Here are a few demonstrations showing that shadows have to be darker — although this constraint is checked only at the shadow borders. The first is a video of Stuart Anstis taken in our lab where he is shown in black and white and in outline. As you will see, certain objects he holds up are easy to interpret in their outline versions whereas others, typically those depending on discriminating shadow from object, are not

Stuart and the Fly

Next is a set of two-tone faces which required the shadow areas to be properly identified before the 3D structure of the face can be recovered. The outer two start in negative contrast where the shadow areas are lighter and the faces unrecognizable. The middle face may be just slightly in positive contrast with shadow areas appropriately darker, and so recognizable. As the video runs, the red gets darker until the outer two faces switch to positive contrast where they should be recognizable, whereas the middle one becomes negative (so not recognizable). The luminance then fades back to the original values.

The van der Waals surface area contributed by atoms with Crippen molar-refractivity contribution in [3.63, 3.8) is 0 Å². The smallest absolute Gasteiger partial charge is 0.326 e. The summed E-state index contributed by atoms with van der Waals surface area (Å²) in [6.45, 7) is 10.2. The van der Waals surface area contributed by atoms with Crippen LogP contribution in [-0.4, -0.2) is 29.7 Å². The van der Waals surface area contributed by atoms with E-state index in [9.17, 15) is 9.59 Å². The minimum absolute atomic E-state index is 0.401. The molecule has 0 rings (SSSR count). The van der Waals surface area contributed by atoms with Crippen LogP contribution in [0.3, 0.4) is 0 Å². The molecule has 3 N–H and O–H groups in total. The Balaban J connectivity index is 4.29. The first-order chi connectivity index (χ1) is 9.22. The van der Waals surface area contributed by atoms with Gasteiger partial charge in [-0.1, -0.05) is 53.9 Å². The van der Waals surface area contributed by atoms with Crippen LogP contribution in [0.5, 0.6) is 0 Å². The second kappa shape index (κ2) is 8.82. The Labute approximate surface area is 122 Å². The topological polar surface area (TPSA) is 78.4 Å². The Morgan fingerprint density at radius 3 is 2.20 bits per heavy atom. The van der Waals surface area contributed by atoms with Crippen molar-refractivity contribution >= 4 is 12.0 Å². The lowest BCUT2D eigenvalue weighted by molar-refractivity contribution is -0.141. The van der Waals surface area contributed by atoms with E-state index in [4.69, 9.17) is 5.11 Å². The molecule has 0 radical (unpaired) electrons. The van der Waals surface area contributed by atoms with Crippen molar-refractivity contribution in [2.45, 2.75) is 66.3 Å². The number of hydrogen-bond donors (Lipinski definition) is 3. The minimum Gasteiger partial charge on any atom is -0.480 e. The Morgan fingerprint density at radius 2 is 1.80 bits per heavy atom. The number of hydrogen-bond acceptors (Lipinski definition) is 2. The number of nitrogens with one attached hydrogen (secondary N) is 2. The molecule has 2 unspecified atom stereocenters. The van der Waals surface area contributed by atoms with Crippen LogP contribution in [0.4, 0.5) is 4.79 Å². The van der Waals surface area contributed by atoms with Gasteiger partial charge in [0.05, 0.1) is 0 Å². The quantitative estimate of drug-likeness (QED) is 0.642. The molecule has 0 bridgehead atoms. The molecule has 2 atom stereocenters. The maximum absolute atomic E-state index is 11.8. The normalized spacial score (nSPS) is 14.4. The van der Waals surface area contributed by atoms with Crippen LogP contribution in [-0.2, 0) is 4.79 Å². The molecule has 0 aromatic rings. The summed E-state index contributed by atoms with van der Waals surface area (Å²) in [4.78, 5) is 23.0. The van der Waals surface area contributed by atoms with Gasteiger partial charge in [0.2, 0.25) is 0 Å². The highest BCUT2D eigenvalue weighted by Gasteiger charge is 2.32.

Two-tone colored faces

Finally, here is another rambling exploration of shadows when black/white images are replaced by texture, including a voiceover. The point is that visual system can link disconnected parts of a surface when they are separated by a shadow. For example, if a shadow falls across a bright region, it creates two bright areas separated by a dark one. Normally, this is no problem and vision connects the bright region and dismisses the dark swath as an accident of illumination. However, when the same image is rendered as equiluminous (grey and dotted textures), this linking fails, breaking apart disconnected regions.

Donald Duck, texture version